No mirrors, no judgment in a dance studio run by a physicist

There’s probably a lot going on in Jean Trewhella’s head, given her qualifications as a physicist. She holds over 20 patents and worked for IBM for 27 years before moving to the Capital Region six years ago to become Director of Packaging for Global Foundries.

From her undergraduate years at Antioch College in Ohio, which mostly took place in the science building, Trewhella turned to improv dance to pop her head out and reconnect with her body and mind. . Earlier this year, she opened Movement Insights, a dance studio located in Malta Commons, a few miles from Global Foundries, where she maintains her position.

“I have definitely had a very busy career and I need to have something to balance that out. This kind of dance allows me to be completely free, ”explains Trewhella.

As a child, Trewhella had some exposure to ballet and her early dances during her undergraduate era were based on the Alexander Technique of body alignment. Later, she sought experiences with modern dance and even choreography. It was the realm of what you might call healing or authentic movement that really grabbed her. In this field, there are various paths of practice and they share a common emphasis on the personal experience of the dancer, and not on the performance of complicated steps or the reactions of an audience.

“It focuses you on the present moment and how the breath passes through your body. There is no past or future, you are centered in the here and now, ”explains Trewhella. “My first class was a big wake-up call. You listen to your body differently from your thoughts.

Ecstatic dancing is the term used to describe what happens in her studio on Thursday night. Unlike most dance studios, there are no mirrors on the walls at Movement Insights. To use an expression used by some gymnasiums, it is a non-judgmental space. The ecstatic dance is also without choreography. An eclectic 90-minute music playlist serves as the sole guide for participants who are allowed to move around in any way and take breaks as needed.

Steve Young, a meteorologist from Voorheesville, has participated in Ecstatic Dance several times since the opening of Movement Insights in the spring. “It’s a way of letting go and being totally me and in a place where no one judges me for everything I do. That way I can connect with joy and even ecstasy, ”he says.

Tuesday evenings are dedicated to Journey Dance, a more guided experience that combines freestyle and structured movement. It has roots in ritual, sacred drama, and shamanism with an emphasis on embodiment and emotional release.

“Meditation in motion” is how Michelle B. Provost of Saratoga Springs describes it. “You can let go of your stress and anchor and reconnect with yourself,” she says. “You are with people who understand and they can reserve space for you. There is a sense of community that is spontaneous, just pure connection with others.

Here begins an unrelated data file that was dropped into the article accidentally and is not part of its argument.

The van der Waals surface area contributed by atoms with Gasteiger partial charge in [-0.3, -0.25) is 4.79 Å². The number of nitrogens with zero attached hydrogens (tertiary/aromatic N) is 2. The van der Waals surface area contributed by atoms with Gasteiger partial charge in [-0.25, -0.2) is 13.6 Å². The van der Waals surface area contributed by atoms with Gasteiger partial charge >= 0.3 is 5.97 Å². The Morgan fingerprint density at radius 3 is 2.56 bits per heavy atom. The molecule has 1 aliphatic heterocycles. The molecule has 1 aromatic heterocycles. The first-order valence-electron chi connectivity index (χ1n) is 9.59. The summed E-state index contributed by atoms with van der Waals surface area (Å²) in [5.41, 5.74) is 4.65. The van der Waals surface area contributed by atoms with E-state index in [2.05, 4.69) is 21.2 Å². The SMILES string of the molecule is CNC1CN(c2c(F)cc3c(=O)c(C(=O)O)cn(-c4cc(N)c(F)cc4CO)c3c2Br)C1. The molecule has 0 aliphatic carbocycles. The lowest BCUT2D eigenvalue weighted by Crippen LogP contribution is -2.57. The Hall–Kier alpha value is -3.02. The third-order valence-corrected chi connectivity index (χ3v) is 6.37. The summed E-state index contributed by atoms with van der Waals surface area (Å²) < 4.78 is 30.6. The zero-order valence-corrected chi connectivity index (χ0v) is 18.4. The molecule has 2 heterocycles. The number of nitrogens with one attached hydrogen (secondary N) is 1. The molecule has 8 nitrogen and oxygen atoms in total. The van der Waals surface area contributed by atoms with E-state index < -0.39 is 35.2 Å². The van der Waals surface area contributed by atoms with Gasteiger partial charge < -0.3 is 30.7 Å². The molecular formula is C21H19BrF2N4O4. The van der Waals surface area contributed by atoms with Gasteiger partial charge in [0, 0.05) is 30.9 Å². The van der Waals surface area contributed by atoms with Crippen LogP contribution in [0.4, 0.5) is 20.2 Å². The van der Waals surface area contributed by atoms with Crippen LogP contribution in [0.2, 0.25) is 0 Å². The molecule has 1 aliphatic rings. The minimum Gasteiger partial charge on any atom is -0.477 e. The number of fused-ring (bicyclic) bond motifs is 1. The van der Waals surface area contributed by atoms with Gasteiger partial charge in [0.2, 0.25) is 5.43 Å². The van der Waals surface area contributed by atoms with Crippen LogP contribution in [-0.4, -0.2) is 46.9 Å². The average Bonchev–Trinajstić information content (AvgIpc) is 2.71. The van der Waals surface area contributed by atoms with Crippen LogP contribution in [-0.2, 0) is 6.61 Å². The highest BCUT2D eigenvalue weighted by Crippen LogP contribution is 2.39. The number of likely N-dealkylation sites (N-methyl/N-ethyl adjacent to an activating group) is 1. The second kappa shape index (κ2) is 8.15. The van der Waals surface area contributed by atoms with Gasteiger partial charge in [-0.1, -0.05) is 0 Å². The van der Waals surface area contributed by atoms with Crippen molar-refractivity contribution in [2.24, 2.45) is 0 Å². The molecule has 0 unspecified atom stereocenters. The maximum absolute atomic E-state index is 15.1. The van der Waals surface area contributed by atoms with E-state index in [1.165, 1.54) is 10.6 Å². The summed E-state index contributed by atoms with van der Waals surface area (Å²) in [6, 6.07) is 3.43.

Still other modalities, including Nia and Aromatouch, will be available during Movement Into Wellness – Earth Dance Gathering, which will take place on Saturday, October 30. Trewhella and several guest instructors will lead sessions throughout the day. Participants can attend some or all of the events.


A dance studio launch during a pandemic isn’t ideal, but Trewhella adapts and moves forward. Some programs are offered online and vaccinations and masks are required for in-person events. So far, promotions have mostly come through word of mouth and on Facebook, and the evening programs have attracted small groups, typically around a half-dozen. “We’re trying to keep it small because of COVID, so we don’t mind right now,” says Trewhella, adding that each class has drawn new faces.

Two years ago Trewhella and his wife moved from Troy and built a new house in Malta. It’s close enough to Global Foundries that Jean can cycle to work. Within walking distance is the Malta Commons.

Trewhella rented a suite of rooms totaling 2,600 square feet. In the main space, measuring 1,000 square feet, she installed a durable bamboo dance floor on a layer of foam backing. Another large room is reserved for various uses, including meditation and special workshops. A third, smaller space was praised by Patrice Malatestinic, a freelance horn player and member of the Glens Falls Symphony, for his work as a multimedia artist.

Creativity and healing already had a foothold in the complex, where existing tenants include a yoga studio and a chocolatier. The newest addition is a pole dance studio. Trewhella sees a vibrant community of artists, teachers and makers, maybe even a farmers market.

“I wanted to put down roots in Malta and give back to the community through dance. As I can afford, I created a studio as a place where others can come and find movement as I have found it, to play a decisive role in their lives, ”she says. “I want people to feel the body / mind experience. We miss it with all this technology.

Movement Insights is located at 100 Saratoga Village Blvd, Suite 10, Ballston Spa.

For more information, including the Earth Dance Gathering, which runs 9:30 a.m. to 5 p.m. on Saturday, October 30, visit: movement-insights.com.

Joseph Dalton is a freelance writer based in Troy.


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